During a fairly nebulous period in Britain between the reigns of William and Mary and George II, something of an information age took root. The era is marked by a tremendous spike in literacy and readership, and a coeval rise in... [more]
During a fairly nebulous period in Britain between the reigns of William and Mary and George II, something of an information age took root. The era is marked by a tremendous spike in literacy and readership, and a coeval rise in production also took place; new kinds and methods of publication – among them chapbooks and broadsheets – were receiving wider audiences and becoming increasingly profitable. Similarly, new literary niche genres were budding and thriving buoyantly, and, much as the internet today has allowed for a proliferation of new, un-sponsored writers to find venues for expression, so too did the collusion of rising literacy and advancements in publishing lead to an unprecedented increase in literary voices.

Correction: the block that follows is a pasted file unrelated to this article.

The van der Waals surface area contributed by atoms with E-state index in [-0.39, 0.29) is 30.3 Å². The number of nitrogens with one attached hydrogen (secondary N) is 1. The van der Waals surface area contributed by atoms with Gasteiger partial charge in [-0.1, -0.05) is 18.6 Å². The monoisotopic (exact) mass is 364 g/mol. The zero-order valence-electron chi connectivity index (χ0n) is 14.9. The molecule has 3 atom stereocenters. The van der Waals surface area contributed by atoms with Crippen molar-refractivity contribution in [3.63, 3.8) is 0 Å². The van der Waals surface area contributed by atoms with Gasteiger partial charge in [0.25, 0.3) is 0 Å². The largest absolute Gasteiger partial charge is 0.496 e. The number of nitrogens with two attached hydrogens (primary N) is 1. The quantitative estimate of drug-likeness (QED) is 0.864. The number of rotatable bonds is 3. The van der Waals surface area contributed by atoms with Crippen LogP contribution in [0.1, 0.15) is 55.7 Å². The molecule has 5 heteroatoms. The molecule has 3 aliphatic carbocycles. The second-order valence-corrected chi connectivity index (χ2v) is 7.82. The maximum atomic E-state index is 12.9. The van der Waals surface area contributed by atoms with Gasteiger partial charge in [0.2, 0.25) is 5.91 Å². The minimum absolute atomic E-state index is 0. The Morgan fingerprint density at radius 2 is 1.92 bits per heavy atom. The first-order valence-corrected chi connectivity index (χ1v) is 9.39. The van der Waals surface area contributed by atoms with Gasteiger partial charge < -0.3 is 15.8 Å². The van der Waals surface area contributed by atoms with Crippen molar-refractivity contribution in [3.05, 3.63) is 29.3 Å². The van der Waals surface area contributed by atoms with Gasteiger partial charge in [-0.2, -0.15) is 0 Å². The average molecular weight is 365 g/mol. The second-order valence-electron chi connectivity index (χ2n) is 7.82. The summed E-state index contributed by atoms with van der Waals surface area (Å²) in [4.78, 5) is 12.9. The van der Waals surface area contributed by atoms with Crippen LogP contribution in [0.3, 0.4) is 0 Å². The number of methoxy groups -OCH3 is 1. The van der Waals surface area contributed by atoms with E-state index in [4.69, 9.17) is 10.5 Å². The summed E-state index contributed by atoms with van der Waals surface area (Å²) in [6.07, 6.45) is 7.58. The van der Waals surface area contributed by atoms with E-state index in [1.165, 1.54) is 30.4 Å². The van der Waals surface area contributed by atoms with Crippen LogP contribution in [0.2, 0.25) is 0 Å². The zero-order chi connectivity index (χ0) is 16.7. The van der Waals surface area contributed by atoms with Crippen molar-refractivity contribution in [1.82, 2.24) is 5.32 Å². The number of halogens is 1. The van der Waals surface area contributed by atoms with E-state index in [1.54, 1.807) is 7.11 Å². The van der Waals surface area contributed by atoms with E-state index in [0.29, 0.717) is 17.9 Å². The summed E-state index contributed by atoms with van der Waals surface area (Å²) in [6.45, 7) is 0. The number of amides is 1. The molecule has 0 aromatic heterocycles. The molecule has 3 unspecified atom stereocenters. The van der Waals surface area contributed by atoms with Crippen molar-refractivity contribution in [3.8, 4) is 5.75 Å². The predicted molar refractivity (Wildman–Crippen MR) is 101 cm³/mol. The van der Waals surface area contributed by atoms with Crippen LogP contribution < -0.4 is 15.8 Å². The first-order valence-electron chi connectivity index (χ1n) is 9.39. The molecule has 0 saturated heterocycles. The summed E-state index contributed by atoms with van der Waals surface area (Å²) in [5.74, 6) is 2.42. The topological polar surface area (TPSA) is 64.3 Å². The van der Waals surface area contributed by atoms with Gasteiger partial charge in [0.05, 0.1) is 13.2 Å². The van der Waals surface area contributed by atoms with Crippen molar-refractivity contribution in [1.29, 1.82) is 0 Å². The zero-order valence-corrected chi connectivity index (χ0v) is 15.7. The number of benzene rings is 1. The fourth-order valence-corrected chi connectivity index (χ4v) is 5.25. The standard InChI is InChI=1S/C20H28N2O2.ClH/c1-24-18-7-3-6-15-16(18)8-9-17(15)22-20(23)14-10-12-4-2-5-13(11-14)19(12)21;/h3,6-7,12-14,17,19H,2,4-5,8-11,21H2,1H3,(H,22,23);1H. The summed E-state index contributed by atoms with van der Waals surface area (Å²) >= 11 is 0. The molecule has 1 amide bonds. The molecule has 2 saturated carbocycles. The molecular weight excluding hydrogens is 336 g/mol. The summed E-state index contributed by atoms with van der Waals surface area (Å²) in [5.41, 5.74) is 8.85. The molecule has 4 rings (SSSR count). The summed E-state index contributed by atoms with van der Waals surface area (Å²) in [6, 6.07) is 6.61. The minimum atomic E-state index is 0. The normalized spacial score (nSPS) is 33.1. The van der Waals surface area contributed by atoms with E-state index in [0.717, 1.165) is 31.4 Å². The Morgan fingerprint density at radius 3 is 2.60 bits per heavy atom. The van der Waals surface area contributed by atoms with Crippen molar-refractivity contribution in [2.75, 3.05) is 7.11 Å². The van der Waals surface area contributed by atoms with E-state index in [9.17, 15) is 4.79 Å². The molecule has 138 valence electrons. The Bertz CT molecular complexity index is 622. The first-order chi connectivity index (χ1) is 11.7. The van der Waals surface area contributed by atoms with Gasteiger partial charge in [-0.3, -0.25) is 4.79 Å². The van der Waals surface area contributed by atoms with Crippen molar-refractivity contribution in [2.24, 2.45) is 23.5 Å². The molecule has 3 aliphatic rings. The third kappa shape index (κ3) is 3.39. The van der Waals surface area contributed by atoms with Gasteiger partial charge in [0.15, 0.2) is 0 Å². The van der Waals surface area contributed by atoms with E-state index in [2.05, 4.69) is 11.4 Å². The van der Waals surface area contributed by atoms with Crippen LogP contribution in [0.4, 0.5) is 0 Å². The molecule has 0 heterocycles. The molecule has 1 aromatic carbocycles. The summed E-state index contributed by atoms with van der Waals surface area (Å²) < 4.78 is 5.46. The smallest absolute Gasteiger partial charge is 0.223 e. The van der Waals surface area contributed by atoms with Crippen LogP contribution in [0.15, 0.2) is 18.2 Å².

Coming to prominence in the late-19th-early-18th centuries and continuing through mid-century, this period coincides with, and is often collided with, the Age of Reason, wherein an inchoate Enlightenment was taking its philosophical baby steps. The virulent political unrest, commingled with and often exacerbated by advance of the political state – the two-party system, between the Tories and the Whigs, began during Queen Anne’s reign at the beginning of the 18th century –, led to tremendous interest in political literature, and gave opportunity to an outburst of satire; therefore, much of the most memorable works of this period – among them Alexander Pope’s "Dunciad" or Jonathan Swift’s “A Modest Proposal” – may seem somewhat opaque to those unaware of the political, cultural, or social circumstances in which these texts arose. Melodrama in theatre and an advancement of late-Metaphysical concerns in poetry are also notable literary features of the period.
The term is likely a reference to George II’s penchant for being compared to Augustus Caesar; and his hubris was not entirely ill-founded: his reign did see an extraordinary rise in literary output and artistic expression, much like that of Augustus.